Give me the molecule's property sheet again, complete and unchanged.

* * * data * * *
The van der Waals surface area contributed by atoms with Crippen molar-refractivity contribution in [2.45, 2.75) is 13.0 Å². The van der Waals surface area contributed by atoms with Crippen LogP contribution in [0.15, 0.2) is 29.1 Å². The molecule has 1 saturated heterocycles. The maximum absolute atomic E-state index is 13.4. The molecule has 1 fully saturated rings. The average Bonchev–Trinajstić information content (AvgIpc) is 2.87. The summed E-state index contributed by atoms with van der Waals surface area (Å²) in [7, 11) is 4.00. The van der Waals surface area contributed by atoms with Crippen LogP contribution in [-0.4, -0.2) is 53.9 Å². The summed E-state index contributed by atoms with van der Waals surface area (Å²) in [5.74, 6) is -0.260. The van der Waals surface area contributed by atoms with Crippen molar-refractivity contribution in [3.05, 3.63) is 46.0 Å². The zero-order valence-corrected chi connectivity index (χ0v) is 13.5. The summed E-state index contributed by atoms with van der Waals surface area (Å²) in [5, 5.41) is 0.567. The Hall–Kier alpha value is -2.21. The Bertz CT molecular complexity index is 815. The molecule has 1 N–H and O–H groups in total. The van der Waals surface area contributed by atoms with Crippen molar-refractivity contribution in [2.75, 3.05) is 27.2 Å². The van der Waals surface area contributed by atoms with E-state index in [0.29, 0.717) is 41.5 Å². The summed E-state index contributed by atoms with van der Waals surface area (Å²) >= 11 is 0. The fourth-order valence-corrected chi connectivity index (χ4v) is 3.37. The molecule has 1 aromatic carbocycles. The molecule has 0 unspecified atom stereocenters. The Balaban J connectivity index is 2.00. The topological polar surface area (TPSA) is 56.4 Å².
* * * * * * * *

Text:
The van der Waals surface area contributed by atoms with Crippen molar-refractivity contribution in [2.45, 2.75) is 13.0 Å². The van der Waals surface area contributed by atoms with Crippen LogP contribution in [0.15, 0.2) is 29.1 Å². The molecule has 1 saturated heterocycles. The maximum absolute atomic E-state index is 13.4. The molecule has 1 fully saturated rings. The average Bonchev–Trinajstić information content (AvgIpc) is 2.87. The summed E-state index contributed by atoms with van der Waals surface area (Å²) in [7, 11) is 4.00. The van der Waals surface area contributed by atoms with Crippen LogP contribution in [-0.4, -0.2) is 53.9 Å². The summed E-state index contributed by atoms with van der Waals surface area (Å²) in [5.74, 6) is -0.260. The van der Waals surface area contributed by atoms with Crippen molar-refractivity contribution in [3.05, 3.63) is 46.0 Å². The zero-order valence-corrected chi connectivity index (χ0v) is 13.5. The summed E-state index contributed by atoms with van der Waals surface area (Å²) in [5, 5.41) is 0.567. The Hall–Kier alpha value is -2.21. The Bertz CT molecular complexity index is 815. The molecule has 1 N–H and O–H groups in total. The van der Waals surface area contributed by atoms with Crippen molar-refractivity contribution in [2.75, 3.05) is 27.2 Å². The van der Waals surface area contributed by atoms with E-state index in [0.29, 0.717) is 41.5 Å². The summed E-state index contributed by atoms with van der Waals surface area (Å²) >= 11 is 0. The fourth-order valence-corrected chi connectivity index (χ4v) is 3.37. The molecule has 1 aromatic carbocycles. The molecule has 0 unspecified atom stereocenters. The Balaban J connectivity index is 2.00. The topological polar surface area (TPSA) is 56.4 Å².